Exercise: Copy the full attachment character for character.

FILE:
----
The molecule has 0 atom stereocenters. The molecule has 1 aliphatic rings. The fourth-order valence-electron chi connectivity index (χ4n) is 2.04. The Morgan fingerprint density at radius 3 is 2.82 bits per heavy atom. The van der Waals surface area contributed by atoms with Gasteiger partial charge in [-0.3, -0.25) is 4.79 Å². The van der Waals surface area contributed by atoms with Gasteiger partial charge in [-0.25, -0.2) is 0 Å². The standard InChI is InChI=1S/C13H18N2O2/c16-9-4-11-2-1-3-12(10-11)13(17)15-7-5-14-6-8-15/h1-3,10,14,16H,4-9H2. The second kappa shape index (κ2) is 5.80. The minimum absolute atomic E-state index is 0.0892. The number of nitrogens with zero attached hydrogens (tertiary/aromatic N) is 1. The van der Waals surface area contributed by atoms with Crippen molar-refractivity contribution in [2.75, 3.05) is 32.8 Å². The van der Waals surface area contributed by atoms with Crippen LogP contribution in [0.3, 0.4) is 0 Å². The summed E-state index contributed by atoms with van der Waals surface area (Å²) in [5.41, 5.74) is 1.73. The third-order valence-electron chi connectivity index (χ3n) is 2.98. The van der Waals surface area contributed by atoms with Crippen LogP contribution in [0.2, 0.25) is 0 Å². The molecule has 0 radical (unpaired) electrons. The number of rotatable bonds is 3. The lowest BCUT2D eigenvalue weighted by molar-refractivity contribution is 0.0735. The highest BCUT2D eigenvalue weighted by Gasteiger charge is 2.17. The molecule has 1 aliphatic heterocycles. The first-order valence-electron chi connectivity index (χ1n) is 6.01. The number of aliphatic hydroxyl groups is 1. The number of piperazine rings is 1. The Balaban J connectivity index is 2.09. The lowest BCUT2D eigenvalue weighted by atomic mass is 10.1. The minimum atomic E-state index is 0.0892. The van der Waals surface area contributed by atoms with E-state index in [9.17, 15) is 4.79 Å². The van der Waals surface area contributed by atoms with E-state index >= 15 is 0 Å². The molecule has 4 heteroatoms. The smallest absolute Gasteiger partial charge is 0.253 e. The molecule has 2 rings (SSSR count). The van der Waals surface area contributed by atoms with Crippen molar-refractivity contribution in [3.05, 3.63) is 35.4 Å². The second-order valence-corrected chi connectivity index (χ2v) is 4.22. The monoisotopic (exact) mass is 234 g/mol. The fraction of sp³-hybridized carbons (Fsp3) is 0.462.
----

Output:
The molecule has 0 atom stereocenters. The molecule has 1 aliphatic rings. The fourth-order valence-electron chi connectivity index (χ4n) is 2.04. The Morgan fingerprint density at radius 3 is 2.82 bits per heavy atom. The van der Waals surface area contributed by atoms with Gasteiger partial charge in [-0.3, -0.25) is 4.79 Å². The van der Waals surface area contributed by atoms with Gasteiger partial charge in [-0.25, -0.2) is 0 Å². The standard InChI is InChI=1S/C13H18N2O2/c16-9-4-11-2-1-3-12(10-11)13(17)15-7-5-14-6-8-15/h1-3,10,14,16H,4-9H2. The second kappa shape index (κ2) is 5.80. The minimum absolute atomic E-state index is 0.0892. The number of nitrogens with zero attached hydrogens (tertiary/aromatic N) is 1. The van der Waals surface area contributed by atoms with Crippen molar-refractivity contribution in [2.75, 3.05) is 32.8 Å². The van der Waals surface area contributed by atoms with Crippen LogP contribution in [0.3, 0.4) is 0 Å². The summed E-state index contributed by atoms with van der Waals surface area (Å²) in [5.41, 5.74) is 1.73. The third-order valence-electron chi connectivity index (χ3n) is 2.98. The van der Waals surface area contributed by atoms with Crippen LogP contribution in [0.2, 0.25) is 0 Å². The molecule has 0 radical (unpaired) electrons. The number of rotatable bonds is 3. The lowest BCUT2D eigenvalue weighted by molar-refractivity contribution is 0.0735. The highest BCUT2D eigenvalue weighted by Gasteiger charge is 2.17. The molecule has 1 aliphatic heterocycles. The first-order valence-electron chi connectivity index (χ1n) is 6.01. The number of aliphatic hydroxyl groups is 1. The number of piperazine rings is 1. The Balaban J connectivity index is 2.09. The lowest BCUT2D eigenvalue weighted by atomic mass is 10.1. The minimum atomic E-state index is 0.0892. The van der Waals surface area contributed by atoms with E-state index in [9.17, 15) is 4.79 Å². The van der Waals surface area contributed by atoms with E-state index >= 15 is 0 Å². The molecule has 4 heteroatoms. The smallest absolute Gasteiger partial charge is 0.253 e. The molecule has 2 rings (SSSR count). The van der Waals surface area contributed by atoms with Crippen molar-refractivity contribution in [3.05, 3.63) is 35.4 Å². The second-order valence-corrected chi connectivity index (χ2v) is 4.22. The monoisotopic (exact) mass is 234 g/mol. The fraction of sp³-hybridized carbons (Fsp3) is 0.462.